However, in June, 1967, the prospect of Israel’s destruction shocked Roth into re-embracing his ethnic identity. Though not uncritical of Israeli policies, he proclaimed himself a Zionist and seriously considered the possibility of resettling in Tel Aviv. He and his wife in fact moved to Albuquerque, but he became active there in Jewish causes, including the campaign to pressure the Soviet Union to allow its Jews to emigrate. Most significantly, though, a renewed understanding of himself as a Jew inspired him to revive his ambition to write. Picking up where he had left off in 1934 in the closing pages of Call It Sleep, Roth wrote what is essentially an extended sequel to his first novel. Although the name of the main character is changed from David Schearl to Ira Stigman, both are essentially thinly veiled versions of Henry Roth himself.

Beginning with the protagonist’s move to Irish Harlem, the tetralogy Mercy of a Rude Stream repeatedly invokes Jewish themes. The four volumes are narrated by the ailing octogenarian Ira Stigman who, living in Albuquerque, recalls his past, from the move to Harlem until, at age thirty-two, he moves out of Walton’s apartment and in with Parker. Stigman the narrator regrets his younger alter ego’s deracination.

However, the second volume of Mercy of a Rude Stream – titled A Diving Rock on the Hudson – divulges a guilty secret that might have been the decisive factor in Roth’s long silence. Alone at the word processor he personifies as “Ecclesias,” eighty-nine-year-old Stigman, Roth’s surrogate self, exorcises the sordid details of a lengthy, legendary writer’s block that he attributes to alienation….and incest. The first volume of the tetralogy omits any mention of a Stigman sibling, but suddenly a sister who is two years Ira’s junior and is named Minnie sensationally appears in the second volume. He begins sexual relations with Minnie when he is twelve and she ten, and with a first cousin named Stella when she is thirteen and he seventeen. At the conclusion of Mercy of a Rude Stream, even as he panics over the possibility that he has made his cousin pregnant, twenty-one-year-old Stigman is still compulsively, perversely violating her. In a culminating literary confession, the elder Ira broods over his paralyzing guilt and over his compulsion to atone for it. Like A Diving Rock in the Hudson, which derives its title from a moment in which Ira, caught stealing fountain pens, is tempted to drown himself, the rest of Roth’s tetralogy is a document of self-loathing. Its elderly narrator finds many reasons to despise his awkward, erring younger self and welcomes his own imminent demise. Shame is the engine that drives Roth’s final burst of creativity.

Of course, Mercy of a Rude Stream was published as a sequence of novels, and, though many details are drawn from the author’s own life, most of the names have been changed. “This is a work of fiction,” announces the copyright page of Volume 2. “Although some characters were inspired by people whom the author knew, the narrative is not intended in any way to be a depiction of any real events. This novel is certainly not an autobiography, nor should it be taken as such.” Nevertheless, in the final months before Roth’s death, his editor, Robert Weil, anxious to protect his publishing house, St. Martin’s Press, from possible legal liability, videotaped an interview with his author. In it, Roth testifies that, although the acts of incest were less frequent than he portrayed them, he did indeed maintain a sexual relationship with his sister Rose (the prototype of the character named Minnie), starting when she was ten and ending when she was twenty.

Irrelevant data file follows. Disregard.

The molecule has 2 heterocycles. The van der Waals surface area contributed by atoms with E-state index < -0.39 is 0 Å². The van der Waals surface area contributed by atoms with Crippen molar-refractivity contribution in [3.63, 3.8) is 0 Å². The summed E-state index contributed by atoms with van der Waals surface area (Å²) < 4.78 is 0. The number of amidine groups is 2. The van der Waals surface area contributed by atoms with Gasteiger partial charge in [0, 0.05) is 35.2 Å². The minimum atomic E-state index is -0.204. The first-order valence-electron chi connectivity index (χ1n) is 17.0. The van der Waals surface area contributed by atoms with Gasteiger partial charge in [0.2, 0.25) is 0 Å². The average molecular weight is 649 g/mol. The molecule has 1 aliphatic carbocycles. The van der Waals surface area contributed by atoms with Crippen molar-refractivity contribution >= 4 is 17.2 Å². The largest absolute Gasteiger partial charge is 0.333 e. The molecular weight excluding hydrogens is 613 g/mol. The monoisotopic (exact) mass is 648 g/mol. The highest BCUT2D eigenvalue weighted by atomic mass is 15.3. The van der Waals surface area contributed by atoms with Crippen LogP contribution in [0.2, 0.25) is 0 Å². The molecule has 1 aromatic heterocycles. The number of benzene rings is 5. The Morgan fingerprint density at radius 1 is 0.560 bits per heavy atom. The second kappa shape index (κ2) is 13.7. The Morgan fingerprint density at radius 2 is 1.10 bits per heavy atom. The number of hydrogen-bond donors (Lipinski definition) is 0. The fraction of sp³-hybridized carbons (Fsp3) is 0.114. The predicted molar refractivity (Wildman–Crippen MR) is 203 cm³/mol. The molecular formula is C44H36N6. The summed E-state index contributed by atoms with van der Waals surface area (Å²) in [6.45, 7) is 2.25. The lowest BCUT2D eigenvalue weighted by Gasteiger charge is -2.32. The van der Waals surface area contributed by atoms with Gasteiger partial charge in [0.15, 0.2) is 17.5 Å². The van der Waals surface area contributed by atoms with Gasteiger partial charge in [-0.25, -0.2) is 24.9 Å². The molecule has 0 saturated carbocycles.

If Roth, whose fictional inspiration was almost always autobiographical, were to continue beyond Call It Sleep, he would have to take his protagonist through adolescence. And if he were to be true to his own experience, he would be obliged to confront his own violation of taboos with his sister and his cousin. Roth was not prepared to do that until, in his late eighties and embracing his own extinction, most of the people who could be hurt by his shocking revelations, especially his beloved wife Muriel, were gone. Late in life, Henry Roth, like his author-narrator Ira Stigman, came to understand that he could overcome his creative aridity only by returning to the kindred ordinary Jews whom he sought to transcend and sexually abused. He realized that incest was a symptom of the arrested development that enabled him to devise a child’s-eye masterpiece but obstructed other writing. Stigman attributes his inability to achieve a sexual relationship with a mature woman outside his family to the same cause that prevented him from following up on his youthful novel of prepubescence: “his continued, his prolonged infantilism.”